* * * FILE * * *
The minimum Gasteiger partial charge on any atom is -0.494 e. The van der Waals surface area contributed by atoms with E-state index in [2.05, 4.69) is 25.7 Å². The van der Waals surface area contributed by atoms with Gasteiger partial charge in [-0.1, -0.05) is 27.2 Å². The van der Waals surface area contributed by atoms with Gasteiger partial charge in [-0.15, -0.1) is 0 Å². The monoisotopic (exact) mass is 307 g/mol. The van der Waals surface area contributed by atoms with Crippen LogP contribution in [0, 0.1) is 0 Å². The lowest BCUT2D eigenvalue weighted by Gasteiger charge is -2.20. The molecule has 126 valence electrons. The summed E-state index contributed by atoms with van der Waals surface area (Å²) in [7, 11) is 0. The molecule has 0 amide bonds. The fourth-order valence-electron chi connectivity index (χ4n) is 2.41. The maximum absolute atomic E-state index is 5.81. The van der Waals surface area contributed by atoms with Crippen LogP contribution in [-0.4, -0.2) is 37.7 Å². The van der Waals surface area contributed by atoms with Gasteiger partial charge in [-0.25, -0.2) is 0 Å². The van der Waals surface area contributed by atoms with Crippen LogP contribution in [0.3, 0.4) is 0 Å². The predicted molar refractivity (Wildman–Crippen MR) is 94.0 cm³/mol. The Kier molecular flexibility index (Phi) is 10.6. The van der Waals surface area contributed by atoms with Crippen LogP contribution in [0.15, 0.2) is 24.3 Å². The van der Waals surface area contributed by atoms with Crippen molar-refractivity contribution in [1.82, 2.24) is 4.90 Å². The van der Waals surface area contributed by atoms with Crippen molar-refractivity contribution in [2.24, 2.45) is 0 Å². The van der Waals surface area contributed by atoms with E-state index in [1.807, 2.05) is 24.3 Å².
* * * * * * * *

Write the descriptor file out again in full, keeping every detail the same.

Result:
The minimum Gasteiger partial charge on any atom is -0.494 e. The van der Waals surface area contributed by atoms with E-state index in [2.05, 4.69) is 25.7 Å². The van der Waals surface area contributed by atoms with Gasteiger partial charge in [-0.1, -0.05) is 27.2 Å². The van der Waals surface area contributed by atoms with Gasteiger partial charge in [-0.15, -0.1) is 0 Å². The monoisotopic (exact) mass is 307 g/mol. The van der Waals surface area contributed by atoms with Crippen LogP contribution in [0, 0.1) is 0 Å². The lowest BCUT2D eigenvalue weighted by Gasteiger charge is -2.20. The molecule has 126 valence electrons. The summed E-state index contributed by atoms with van der Waals surface area (Å²) in [7, 11) is 0. The molecule has 0 amide bonds. The fourth-order valence-electron chi connectivity index (χ4n) is 2.41. The maximum absolute atomic E-state index is 5.81. The van der Waals surface area contributed by atoms with Crippen LogP contribution in [-0.4, -0.2) is 37.7 Å². The van der Waals surface area contributed by atoms with Gasteiger partial charge in [-0.25, -0.2) is 0 Å². The van der Waals surface area contributed by atoms with Crippen LogP contribution in [0.3, 0.4) is 0 Å². The predicted molar refractivity (Wildman–Crippen MR) is 94.0 cm³/mol. The Kier molecular flexibility index (Phi) is 10.6. The van der Waals surface area contributed by atoms with Crippen LogP contribution in [0.15, 0.2) is 24.3 Å². The van der Waals surface area contributed by atoms with Crippen molar-refractivity contribution in [1.82, 2.24) is 4.90 Å². The van der Waals surface area contributed by atoms with Crippen molar-refractivity contribution in [2.24, 2.45) is 0 Å². The van der Waals surface area contributed by atoms with E-state index in [1.807, 2.05) is 24.3 Å².